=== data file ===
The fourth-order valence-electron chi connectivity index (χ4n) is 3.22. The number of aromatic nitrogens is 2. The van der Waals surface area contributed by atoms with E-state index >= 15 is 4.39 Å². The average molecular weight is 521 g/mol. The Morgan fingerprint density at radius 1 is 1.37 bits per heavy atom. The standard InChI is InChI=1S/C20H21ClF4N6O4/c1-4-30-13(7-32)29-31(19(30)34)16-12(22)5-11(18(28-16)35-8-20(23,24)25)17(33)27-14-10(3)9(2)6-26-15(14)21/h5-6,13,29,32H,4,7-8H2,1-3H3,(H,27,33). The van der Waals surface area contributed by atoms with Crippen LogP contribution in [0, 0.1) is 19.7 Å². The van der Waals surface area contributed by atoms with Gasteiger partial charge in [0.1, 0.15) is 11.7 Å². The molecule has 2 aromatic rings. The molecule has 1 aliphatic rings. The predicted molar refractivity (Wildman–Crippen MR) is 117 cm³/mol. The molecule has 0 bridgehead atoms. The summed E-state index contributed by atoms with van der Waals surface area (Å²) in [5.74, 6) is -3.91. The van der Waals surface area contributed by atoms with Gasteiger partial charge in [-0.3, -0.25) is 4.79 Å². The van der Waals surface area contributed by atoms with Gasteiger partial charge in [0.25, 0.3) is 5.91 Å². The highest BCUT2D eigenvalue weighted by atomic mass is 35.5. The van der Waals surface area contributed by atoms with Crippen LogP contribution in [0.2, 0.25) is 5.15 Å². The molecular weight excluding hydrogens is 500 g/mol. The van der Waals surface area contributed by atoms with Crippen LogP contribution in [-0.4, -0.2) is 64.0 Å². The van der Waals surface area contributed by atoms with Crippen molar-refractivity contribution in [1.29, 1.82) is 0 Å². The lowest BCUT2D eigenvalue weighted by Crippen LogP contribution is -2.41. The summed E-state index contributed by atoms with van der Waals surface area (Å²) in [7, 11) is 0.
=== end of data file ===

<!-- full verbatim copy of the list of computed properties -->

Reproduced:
The fourth-order valence-electron chi connectivity index (χ4n) is 3.22. The number of aromatic nitrogens is 2. The van der Waals surface area contributed by atoms with E-state index >= 15 is 4.39 Å². The average molecular weight is 521 g/mol. The Morgan fingerprint density at radius 1 is 1.37 bits per heavy atom. The standard InChI is InChI=1S/C20H21ClF4N6O4/c1-4-30-13(7-32)29-31(19(30)34)16-12(22)5-11(18(28-16)35-8-20(23,24)25)17(33)27-14-10(3)9(2)6-26-15(14)21/h5-6,13,29,32H,4,7-8H2,1-3H3,(H,27,33). The van der Waals surface area contributed by atoms with Crippen LogP contribution in [0, 0.1) is 19.7 Å². The van der Waals surface area contributed by atoms with Gasteiger partial charge in [0.1, 0.15) is 11.7 Å². The molecule has 2 aromatic rings. The molecule has 1 aliphatic rings. The predicted molar refractivity (Wildman–Crippen MR) is 117 cm³/mol. The molecule has 0 bridgehead atoms. The summed E-state index contributed by atoms with van der Waals surface area (Å²) in [5.74, 6) is -3.91. The van der Waals surface area contributed by atoms with Gasteiger partial charge in [-0.3, -0.25) is 4.79 Å². The van der Waals surface area contributed by atoms with Gasteiger partial charge in [0.25, 0.3) is 5.91 Å². The highest BCUT2D eigenvalue weighted by atomic mass is 35.5. The van der Waals surface area contributed by atoms with Crippen LogP contribution in [0.2, 0.25) is 5.15 Å². The molecular weight excluding hydrogens is 500 g/mol. The van der Waals surface area contributed by atoms with Crippen LogP contribution in [-0.4, -0.2) is 64.0 Å². The van der Waals surface area contributed by atoms with Crippen molar-refractivity contribution in [1.29, 1.82) is 0 Å². The lowest BCUT2D eigenvalue weighted by Crippen LogP contribution is -2.41. The summed E-state index contributed by atoms with van der Waals surface area (Å²) in [7, 11) is 0.